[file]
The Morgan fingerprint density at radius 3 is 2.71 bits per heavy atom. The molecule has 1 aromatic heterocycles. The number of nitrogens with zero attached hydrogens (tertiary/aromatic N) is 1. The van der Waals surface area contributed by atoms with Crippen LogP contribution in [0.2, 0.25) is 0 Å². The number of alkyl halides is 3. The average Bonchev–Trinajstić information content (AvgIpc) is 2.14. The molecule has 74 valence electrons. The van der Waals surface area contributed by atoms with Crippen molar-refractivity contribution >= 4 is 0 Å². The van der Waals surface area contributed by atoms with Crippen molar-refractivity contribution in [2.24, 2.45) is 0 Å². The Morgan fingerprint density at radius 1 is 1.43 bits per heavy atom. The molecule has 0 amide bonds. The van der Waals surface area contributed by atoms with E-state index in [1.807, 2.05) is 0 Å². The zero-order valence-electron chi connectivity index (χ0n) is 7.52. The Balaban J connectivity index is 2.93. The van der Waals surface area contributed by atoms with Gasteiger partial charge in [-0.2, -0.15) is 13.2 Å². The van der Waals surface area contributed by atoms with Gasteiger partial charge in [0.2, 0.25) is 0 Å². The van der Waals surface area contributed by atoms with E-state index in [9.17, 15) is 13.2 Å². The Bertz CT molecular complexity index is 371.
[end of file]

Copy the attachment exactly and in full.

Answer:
The Morgan fingerprint density at radius 3 is 2.71 bits per heavy atom. The molecule has 1 aromatic heterocycles. The number of nitrogens with zero attached hydrogens (tertiary/aromatic N) is 1. The van der Waals surface area contributed by atoms with Crippen LogP contribution in [0.2, 0.25) is 0 Å². The number of alkyl halides is 3. The average Bonchev–Trinajstić information content (AvgIpc) is 2.14. The molecule has 74 valence electrons. The van der Waals surface area contributed by atoms with Crippen molar-refractivity contribution >= 4 is 0 Å². The van der Waals surface area contributed by atoms with Crippen molar-refractivity contribution in [2.24, 2.45) is 0 Å². The Morgan fingerprint density at radius 1 is 1.43 bits per heavy atom. The molecule has 0 amide bonds. The van der Waals surface area contributed by atoms with E-state index in [1.807, 2.05) is 0 Å². The zero-order valence-electron chi connectivity index (χ0n) is 7.52. The Balaban J connectivity index is 2.93. The van der Waals surface area contributed by atoms with Gasteiger partial charge in [-0.2, -0.15) is 13.2 Å². The van der Waals surface area contributed by atoms with Gasteiger partial charge in [0.2, 0.25) is 0 Å². The van der Waals surface area contributed by atoms with E-state index in [9.17, 15) is 13.2 Å². The Bertz CT molecular complexity index is 371.